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  13. I had my stem cells injected at the end of March, 2016. At the beginning of August I went back to Denver to get PRP ( platelet rich plasma ) injected into my knee. This was to promote healing in one spot in particular ( tibia ) that was still sore. Time will tell if it works.

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    1. I had the PRP (aka Regenexx SCP) injections that I documented in another blog post here:

      http://bsnyderblog.blogspot.com/2012/09/the-regenexx-stem-cell-procedure-for-my.html

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    2. Hi Bruce, How are you feeling now? Any improvement in your knees?

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  14. Hi Bruce, How are you feeling now? Any improvement in your knees?

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    1. My knees are doing great. Unfortunately I experienced a spinal cord injury almost three years ago. So I have bigger issues these days.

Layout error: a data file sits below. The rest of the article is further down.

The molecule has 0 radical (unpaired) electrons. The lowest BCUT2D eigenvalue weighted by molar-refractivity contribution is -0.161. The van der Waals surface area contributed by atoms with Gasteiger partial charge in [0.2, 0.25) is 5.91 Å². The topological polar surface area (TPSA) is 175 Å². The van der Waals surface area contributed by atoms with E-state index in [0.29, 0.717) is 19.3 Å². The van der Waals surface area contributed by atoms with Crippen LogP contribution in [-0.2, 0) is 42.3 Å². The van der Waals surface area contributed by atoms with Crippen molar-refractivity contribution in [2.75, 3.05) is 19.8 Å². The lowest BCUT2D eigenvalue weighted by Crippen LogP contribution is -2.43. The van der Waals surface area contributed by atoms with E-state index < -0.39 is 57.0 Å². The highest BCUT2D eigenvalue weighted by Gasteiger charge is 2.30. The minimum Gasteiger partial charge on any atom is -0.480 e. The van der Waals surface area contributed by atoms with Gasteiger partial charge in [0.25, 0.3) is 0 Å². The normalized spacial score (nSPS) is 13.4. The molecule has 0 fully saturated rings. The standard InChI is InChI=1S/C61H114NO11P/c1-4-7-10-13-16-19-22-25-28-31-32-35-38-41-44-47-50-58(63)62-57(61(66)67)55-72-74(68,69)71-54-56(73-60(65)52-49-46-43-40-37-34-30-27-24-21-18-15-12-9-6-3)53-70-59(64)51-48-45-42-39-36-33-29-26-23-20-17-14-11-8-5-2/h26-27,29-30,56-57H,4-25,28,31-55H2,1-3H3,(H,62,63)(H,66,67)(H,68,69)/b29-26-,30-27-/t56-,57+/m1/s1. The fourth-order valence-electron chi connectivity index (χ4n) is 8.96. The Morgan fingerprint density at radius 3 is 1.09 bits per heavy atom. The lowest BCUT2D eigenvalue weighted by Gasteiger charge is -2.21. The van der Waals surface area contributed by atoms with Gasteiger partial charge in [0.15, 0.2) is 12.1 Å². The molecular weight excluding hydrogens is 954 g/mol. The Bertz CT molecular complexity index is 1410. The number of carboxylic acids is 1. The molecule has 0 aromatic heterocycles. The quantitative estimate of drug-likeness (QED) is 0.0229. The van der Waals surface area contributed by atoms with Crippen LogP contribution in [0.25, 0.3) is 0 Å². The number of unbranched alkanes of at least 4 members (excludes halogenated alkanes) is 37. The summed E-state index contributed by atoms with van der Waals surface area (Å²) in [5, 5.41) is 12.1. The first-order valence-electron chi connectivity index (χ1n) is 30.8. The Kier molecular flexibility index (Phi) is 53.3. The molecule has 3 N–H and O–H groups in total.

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  15. Hello Bruce, I recently got Regenexx treatment for my partial ACL tear, and it's been almost 3 weeks. The swelling has mostly gone, but I have not noticed any signs of improvement in my knee stability. How long after your treatment did you feel the difference in your knee?

    Thanks

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    1. Stability comes from a combination of how well the soft tissue has healed and how strong the muscles that control the knees are. Depending on how long you've had the partial tear, muscle deterioration tends to take place pretty quickly. My advice is to give it the necessary time that your orthopedic doc is recommending and follow all instructions provided. Also, I strongly recommend seeing a physical therapist who knows how to work with Regenexx patients. Where did you have your treatment, in Broomfield, CO or elsewhere?

      The other thing I will say is that proper physical therapy is the key even if you think you are ok! Coming from someone who has experienced three major knee injuries and a spinal cord injury, proper PT will save you, but you must follow it and be very dedicated to it.

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    2. Thanks Bruce, I will focus on physical therapy.